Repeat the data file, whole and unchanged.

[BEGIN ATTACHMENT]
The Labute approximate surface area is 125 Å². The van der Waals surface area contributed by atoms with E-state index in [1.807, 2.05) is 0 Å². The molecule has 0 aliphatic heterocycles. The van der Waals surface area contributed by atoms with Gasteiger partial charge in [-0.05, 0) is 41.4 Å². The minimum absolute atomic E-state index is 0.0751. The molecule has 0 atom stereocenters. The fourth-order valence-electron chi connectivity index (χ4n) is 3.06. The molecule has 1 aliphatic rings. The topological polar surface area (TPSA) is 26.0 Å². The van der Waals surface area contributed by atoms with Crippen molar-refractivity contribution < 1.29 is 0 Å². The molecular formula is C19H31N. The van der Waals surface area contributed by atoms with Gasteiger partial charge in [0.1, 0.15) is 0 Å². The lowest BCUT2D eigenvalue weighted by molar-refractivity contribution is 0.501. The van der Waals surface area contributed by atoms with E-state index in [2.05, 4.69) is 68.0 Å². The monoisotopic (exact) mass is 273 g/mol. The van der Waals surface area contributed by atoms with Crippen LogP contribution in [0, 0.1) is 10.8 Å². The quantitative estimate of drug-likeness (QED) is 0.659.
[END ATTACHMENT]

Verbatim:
The Labute approximate surface area is 125 Å². The van der Waals surface area contributed by atoms with E-state index in [1.807, 2.05) is 0 Å². The molecule has 0 aliphatic heterocycles. The van der Waals surface area contributed by atoms with Gasteiger partial charge in [-0.05, 0) is 41.4 Å². The minimum absolute atomic E-state index is 0.0751. The molecule has 0 atom stereocenters. The fourth-order valence-electron chi connectivity index (χ4n) is 3.06. The molecule has 1 aliphatic rings. The topological polar surface area (TPSA) is 26.0 Å². The van der Waals surface area contributed by atoms with Crippen molar-refractivity contribution < 1.29 is 0 Å². The molecular formula is C19H31N. The van der Waals surface area contributed by atoms with Gasteiger partial charge in [0.1, 0.15) is 0 Å². The lowest BCUT2D eigenvalue weighted by molar-refractivity contribution is 0.501. The van der Waals surface area contributed by atoms with E-state index in [2.05, 4.69) is 68.0 Å². The monoisotopic (exact) mass is 273 g/mol. The van der Waals surface area contributed by atoms with Crippen LogP contribution in [0, 0.1) is 10.8 Å². The quantitative estimate of drug-likeness (QED) is 0.659.